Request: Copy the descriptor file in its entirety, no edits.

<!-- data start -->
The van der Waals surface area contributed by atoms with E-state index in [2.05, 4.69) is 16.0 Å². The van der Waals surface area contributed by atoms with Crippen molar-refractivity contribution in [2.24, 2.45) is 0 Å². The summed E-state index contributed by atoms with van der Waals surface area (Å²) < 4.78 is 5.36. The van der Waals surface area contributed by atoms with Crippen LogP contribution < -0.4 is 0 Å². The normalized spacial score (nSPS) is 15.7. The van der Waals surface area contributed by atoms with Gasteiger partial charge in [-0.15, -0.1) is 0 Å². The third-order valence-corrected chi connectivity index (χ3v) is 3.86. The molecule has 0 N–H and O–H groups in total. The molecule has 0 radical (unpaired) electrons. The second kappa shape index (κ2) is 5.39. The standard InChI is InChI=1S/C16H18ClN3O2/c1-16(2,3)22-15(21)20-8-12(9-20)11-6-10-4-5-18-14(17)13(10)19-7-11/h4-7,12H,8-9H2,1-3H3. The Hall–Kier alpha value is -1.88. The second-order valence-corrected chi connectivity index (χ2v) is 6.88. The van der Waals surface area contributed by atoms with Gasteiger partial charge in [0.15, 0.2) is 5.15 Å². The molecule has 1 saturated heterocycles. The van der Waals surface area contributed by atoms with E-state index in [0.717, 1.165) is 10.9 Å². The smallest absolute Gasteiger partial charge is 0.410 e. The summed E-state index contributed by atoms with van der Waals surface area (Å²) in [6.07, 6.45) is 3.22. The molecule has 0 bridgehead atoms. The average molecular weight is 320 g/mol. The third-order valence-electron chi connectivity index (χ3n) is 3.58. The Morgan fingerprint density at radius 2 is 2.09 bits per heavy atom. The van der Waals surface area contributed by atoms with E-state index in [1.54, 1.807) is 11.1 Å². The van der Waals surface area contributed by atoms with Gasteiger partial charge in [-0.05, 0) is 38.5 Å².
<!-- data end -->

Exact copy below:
The van der Waals surface area contributed by atoms with E-state index in [2.05, 4.69) is 16.0 Å². The van der Waals surface area contributed by atoms with Crippen molar-refractivity contribution in [2.24, 2.45) is 0 Å². The summed E-state index contributed by atoms with van der Waals surface area (Å²) < 4.78 is 5.36. The van der Waals surface area contributed by atoms with Crippen LogP contribution < -0.4 is 0 Å². The normalized spacial score (nSPS) is 15.7. The van der Waals surface area contributed by atoms with Gasteiger partial charge in [-0.15, -0.1) is 0 Å². The third-order valence-corrected chi connectivity index (χ3v) is 3.86. The molecule has 0 N–H and O–H groups in total. The molecule has 0 radical (unpaired) electrons. The second kappa shape index (κ2) is 5.39. The standard InChI is InChI=1S/C16H18ClN3O2/c1-16(2,3)22-15(21)20-8-12(9-20)11-6-10-4-5-18-14(17)13(10)19-7-11/h4-7,12H,8-9H2,1-3H3. The Hall–Kier alpha value is -1.88. The second-order valence-corrected chi connectivity index (χ2v) is 6.88. The van der Waals surface area contributed by atoms with Gasteiger partial charge in [0.15, 0.2) is 5.15 Å². The molecule has 1 saturated heterocycles. The van der Waals surface area contributed by atoms with E-state index in [0.717, 1.165) is 10.9 Å². The smallest absolute Gasteiger partial charge is 0.410 e. The summed E-state index contributed by atoms with van der Waals surface area (Å²) in [6.07, 6.45) is 3.22. The molecule has 0 bridgehead atoms. The average molecular weight is 320 g/mol. The third-order valence-electron chi connectivity index (χ3n) is 3.58. The Morgan fingerprint density at radius 2 is 2.09 bits per heavy atom. The van der Waals surface area contributed by atoms with E-state index in [1.54, 1.807) is 11.1 Å². The van der Waals surface area contributed by atoms with Gasteiger partial charge in [-0.05, 0) is 38.5 Å².